Painting en plein air
Sharon Crute, “Past Meets Present,” oil, 16 x 20 in.

Editor’s Note: When one of our readers, Sharon Crute, read about Poppy Balser’s favorite place to paint en plein air, she was inspired to share with us her own treasured spot. Let’s keep the conversation going; read Sharon’s story here and email us with your story ([email protected]) — be sure to include a couple of photos and your website!

By Sharon Crute

My favorite place to paint is at the Saratoga Race Course in upstate New York. The track races for 40 days beginning in mid-July and ending on Labor Day. In addition to being an artist vendor for the entire meet, I try to plein air paint in the early mornings at one of the two stable areas.

The track is over 150 years old and has hosted the best horses, jockeys, trainers, and owners throughout its history. The best have raced here, including Man o’ War, Secretariat and more recently, American Pharoah. My favorite painting spot is the Oklahoma stable area, the older of the two. The barns are original and well-maintained and remnants of the very first track are still in existence.

Plein air equine art
Sharon Crute, “Leah’s Barn,” oil on panel, 8 x 10 in.
Sharon painted “Leah’s Barn” in the main stable area. “It was built in the early twentieth century,” she says, “but still possesses its own spectacular beauty.”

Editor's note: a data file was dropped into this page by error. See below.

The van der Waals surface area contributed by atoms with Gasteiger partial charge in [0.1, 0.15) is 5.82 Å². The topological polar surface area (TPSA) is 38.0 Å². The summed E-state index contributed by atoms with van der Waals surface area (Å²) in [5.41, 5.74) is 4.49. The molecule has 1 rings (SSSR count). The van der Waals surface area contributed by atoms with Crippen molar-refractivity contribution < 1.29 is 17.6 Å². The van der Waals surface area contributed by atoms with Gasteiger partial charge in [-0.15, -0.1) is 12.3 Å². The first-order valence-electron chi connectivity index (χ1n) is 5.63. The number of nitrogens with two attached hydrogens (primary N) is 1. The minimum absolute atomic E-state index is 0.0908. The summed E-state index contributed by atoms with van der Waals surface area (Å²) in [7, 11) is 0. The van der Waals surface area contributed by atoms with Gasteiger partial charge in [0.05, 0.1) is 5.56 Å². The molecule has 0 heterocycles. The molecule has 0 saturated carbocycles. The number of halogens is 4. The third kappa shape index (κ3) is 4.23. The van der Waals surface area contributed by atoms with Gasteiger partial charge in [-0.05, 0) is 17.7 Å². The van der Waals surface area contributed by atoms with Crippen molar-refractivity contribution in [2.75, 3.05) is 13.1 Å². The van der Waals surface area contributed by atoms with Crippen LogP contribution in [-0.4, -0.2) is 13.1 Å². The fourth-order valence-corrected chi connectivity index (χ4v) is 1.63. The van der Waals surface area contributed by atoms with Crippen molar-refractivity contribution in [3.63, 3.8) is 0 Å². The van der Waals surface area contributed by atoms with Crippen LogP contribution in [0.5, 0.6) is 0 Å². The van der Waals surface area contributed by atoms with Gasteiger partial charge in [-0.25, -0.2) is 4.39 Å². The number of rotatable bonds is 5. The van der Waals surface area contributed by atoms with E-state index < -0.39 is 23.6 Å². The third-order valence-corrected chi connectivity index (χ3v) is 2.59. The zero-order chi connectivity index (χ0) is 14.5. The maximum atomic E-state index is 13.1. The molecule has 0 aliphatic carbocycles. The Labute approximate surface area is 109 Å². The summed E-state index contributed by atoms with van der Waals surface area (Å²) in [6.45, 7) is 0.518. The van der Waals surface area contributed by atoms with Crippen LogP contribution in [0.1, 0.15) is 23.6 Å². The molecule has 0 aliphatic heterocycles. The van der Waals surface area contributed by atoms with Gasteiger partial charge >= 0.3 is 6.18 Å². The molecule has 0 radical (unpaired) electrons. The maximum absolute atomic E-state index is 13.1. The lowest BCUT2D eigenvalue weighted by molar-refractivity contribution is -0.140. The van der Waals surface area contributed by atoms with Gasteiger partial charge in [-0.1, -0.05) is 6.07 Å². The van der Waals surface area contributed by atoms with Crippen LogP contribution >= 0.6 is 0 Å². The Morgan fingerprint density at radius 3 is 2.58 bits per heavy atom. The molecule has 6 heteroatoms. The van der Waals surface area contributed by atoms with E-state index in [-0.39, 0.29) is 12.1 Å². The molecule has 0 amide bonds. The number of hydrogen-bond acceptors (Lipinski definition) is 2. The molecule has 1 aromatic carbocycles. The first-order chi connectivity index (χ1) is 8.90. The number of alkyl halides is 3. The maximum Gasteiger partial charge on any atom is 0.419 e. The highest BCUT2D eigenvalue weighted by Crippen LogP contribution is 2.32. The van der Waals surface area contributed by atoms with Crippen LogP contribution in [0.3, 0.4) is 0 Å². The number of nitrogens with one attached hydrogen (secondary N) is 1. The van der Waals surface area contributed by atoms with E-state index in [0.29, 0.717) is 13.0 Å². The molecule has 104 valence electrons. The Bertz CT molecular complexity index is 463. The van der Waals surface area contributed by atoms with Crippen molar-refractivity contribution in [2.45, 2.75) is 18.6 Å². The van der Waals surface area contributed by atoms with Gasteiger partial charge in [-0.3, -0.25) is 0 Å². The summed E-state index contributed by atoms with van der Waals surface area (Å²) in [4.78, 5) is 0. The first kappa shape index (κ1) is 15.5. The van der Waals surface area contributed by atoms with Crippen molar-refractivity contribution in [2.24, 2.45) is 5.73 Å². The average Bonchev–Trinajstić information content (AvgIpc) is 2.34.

It’s an extremely busy time for me, but I do my best to get up early to paint outdoors for a couple of hours before going over to my booth for the rest of the day. The air is pristine, there are many huge old trees, and the cool nights create ground fog, which produces spectacular light effects as the sun rises. And of course there are the people and horses bustling with activity as they go through their morning training routines.

I have attached a couple of painting I painted plein air at both stable areas. In the first one (Oklahoma), “Past Meets Present,” (at top) an Italian exercise boy sneaks down to the end of the barn for a quick smoke and to check his cell during a break. His boss came over to check my progress as I painted, and recognized his rider who then got busted! An old timer told me that the first stall once housed Man o’ War. How true is that? Whether it is or isn’t, it’s still a great story.

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